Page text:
Opuatia cemetery commemorates its inhabitants interests with a softball mit, football, motorbike and Steinlagers on the graves. At Glen Murray I stopped for an icecream at the garage, then had a scrog stop at Naike school where kereru flapped noisily between trees and the pīpīwharauroa called after their winter holidays in the Pacific. But with the rain setting in it was good to reach Waingaro, and sink into a hot pool as the surface was pelted with raindrops. It was a short stagger up the hill to the pub, where the publican served me DB Bitter and lasagne, and introduced me to all the regulars by name.
Dress code at Waingaro Hot Springs
Waingaro River after rain
Next morning the rain seemed to be easing. I set off down valley for Raglan, noting a bulge in the back tyre. I made a mental note to get a new tyre when I got home, but a few kilometres down road the mental note acquired an exclamation mark as the tyre burst. I thought about emergency repairs, but a passing road crew responded to my tentative upturned thumb, and took me into Raglan "We're actually going the other way, but it's too wet to work, we just have to back in time for smoko".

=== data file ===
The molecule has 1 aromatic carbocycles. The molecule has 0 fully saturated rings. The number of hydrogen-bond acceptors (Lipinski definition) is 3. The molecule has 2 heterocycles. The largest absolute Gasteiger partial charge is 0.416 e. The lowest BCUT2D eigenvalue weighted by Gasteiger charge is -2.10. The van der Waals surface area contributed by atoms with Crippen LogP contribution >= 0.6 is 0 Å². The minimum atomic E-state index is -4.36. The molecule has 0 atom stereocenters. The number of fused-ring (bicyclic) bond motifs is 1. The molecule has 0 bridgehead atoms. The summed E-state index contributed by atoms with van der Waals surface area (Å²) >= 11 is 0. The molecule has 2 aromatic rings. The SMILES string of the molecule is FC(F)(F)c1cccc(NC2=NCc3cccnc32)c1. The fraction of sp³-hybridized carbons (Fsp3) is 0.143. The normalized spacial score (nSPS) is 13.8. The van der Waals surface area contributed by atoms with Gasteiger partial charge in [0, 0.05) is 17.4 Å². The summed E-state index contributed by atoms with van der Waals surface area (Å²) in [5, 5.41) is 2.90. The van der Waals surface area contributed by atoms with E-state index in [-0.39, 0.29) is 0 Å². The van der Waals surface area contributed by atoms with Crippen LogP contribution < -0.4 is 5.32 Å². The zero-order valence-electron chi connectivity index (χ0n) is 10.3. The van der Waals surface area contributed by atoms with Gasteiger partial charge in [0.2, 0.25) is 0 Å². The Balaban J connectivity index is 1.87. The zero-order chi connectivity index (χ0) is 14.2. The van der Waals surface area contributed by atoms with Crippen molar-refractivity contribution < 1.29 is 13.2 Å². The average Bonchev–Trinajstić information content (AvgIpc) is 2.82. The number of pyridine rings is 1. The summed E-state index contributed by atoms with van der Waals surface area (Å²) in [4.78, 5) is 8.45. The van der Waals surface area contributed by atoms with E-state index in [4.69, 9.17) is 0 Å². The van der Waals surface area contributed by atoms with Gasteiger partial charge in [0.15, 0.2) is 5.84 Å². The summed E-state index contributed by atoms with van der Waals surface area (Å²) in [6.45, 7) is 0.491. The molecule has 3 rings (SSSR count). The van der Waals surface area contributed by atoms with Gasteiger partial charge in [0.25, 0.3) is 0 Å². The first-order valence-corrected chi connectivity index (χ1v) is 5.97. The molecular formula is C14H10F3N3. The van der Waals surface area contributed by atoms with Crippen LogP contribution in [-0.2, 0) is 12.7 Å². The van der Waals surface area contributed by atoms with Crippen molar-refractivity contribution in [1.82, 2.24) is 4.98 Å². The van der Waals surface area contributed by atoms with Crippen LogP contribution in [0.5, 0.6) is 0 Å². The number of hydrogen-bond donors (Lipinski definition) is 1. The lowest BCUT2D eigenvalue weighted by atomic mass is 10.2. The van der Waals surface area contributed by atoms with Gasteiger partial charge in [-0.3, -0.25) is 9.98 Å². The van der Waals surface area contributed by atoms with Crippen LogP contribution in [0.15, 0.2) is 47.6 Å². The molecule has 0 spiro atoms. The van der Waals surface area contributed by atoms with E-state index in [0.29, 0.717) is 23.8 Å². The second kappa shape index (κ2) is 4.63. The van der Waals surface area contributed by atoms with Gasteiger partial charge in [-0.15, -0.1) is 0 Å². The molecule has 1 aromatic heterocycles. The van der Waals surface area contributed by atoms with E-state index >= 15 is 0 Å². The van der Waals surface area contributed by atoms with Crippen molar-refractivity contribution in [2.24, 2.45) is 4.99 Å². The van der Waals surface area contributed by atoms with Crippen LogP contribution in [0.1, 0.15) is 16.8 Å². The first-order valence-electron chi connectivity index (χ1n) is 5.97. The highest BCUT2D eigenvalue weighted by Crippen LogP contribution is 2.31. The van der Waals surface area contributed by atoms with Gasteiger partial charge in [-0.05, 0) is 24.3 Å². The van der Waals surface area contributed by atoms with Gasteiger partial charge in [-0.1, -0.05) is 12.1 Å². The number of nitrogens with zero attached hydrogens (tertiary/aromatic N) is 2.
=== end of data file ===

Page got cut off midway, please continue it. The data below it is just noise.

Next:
Tern tyre loses the battle of the bulge
Easy riding to Raglan
Cyclery Raglan sorted out a nice fat BMX tyre for me so, to borrow from the esteemed leader elect of the free world, I didn't have to drain the swamp, I could just ride it. I biked across a nice new walking/biking bridge, and out to the heads, where locals eyed the storm surges of a higher than normal tide, thought about tsunamis, and decided to forego their morning walk.
Raglan harbour and Mt Karioi
Dietary advice, Raglan
After lunch at the bakery, I headed towards Hamilton on the main road. After a while I tired of the busy traffic, boosted by fleets of tankers ferrying in dihydrogen monoxide to replenish Raglan's polluted water supply.
Maungatawhiri's Saturday night dances are small but intimate affairs